Suck on the Marrow’s subject, the lives of U.S. slaves between 1831-1850, is potentially fraught with poisonous emotion. Yet Camille Dungy approaches it with lyric, narrative poetry that channels the unwritten, unspoken, unexpressed daily lives– not of ciphers, caricatures, shorthand archetypes, or sentimental portraits– but of real women and men. The language is deeply her own, and at the same time collective on an experiential level:
she marked the failing of a sick buck when it died
then stowed her traveling dress beneath the carcass
in three days she’d made a stench skirt
to slow the hounds.
Dungy disappears into the work, allowing the imagined past to speak, not in justification or condemnation, but lived as present time. Dungy’s art comes from not imposing an interpretation, but trusting that the reader comes laden already, so the past needs no intercessor, only a clear voice. Her language is direct, beautiful, internal in the way unselfconscious thoughts are, and as poet she never allows herself the conceit of “speaking for.”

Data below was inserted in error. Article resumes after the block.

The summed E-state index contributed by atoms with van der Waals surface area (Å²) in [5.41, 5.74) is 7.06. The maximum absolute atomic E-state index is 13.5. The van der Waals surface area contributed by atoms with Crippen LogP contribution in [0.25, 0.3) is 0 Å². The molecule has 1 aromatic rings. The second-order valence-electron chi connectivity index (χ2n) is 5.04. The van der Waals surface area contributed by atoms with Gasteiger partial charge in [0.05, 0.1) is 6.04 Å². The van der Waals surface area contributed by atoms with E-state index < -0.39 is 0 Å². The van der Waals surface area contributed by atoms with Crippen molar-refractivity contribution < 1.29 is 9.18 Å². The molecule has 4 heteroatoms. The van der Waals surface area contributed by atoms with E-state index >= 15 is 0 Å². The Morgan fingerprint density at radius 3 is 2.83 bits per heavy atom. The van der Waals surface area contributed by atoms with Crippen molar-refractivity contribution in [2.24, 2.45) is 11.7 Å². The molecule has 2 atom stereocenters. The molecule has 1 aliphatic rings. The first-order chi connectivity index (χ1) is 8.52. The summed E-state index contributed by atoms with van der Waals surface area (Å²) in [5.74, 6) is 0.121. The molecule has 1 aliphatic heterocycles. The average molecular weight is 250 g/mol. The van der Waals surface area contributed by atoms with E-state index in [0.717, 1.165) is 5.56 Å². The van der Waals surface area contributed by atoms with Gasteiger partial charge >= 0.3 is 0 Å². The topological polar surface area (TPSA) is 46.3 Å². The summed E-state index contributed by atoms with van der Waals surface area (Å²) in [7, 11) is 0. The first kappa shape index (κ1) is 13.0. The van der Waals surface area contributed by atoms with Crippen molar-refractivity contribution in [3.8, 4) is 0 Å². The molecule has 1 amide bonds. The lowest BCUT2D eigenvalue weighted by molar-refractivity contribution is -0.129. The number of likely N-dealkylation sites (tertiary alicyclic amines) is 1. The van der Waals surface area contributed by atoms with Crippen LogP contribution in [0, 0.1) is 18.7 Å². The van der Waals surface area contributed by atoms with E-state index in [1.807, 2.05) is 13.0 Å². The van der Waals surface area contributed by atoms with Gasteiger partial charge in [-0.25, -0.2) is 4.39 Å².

Suck on the Marrow is ambitious, complex, unflinching, and ultimately welcoming, so that the ugliness, the pain and suffering that can’t be avoided in this history can actually be experienced fully by a reader who is not being called to war, but as witness to human experience.
Suck on the Marrow
by Camille Dungy
(88 pages/Red Hen Press 2010)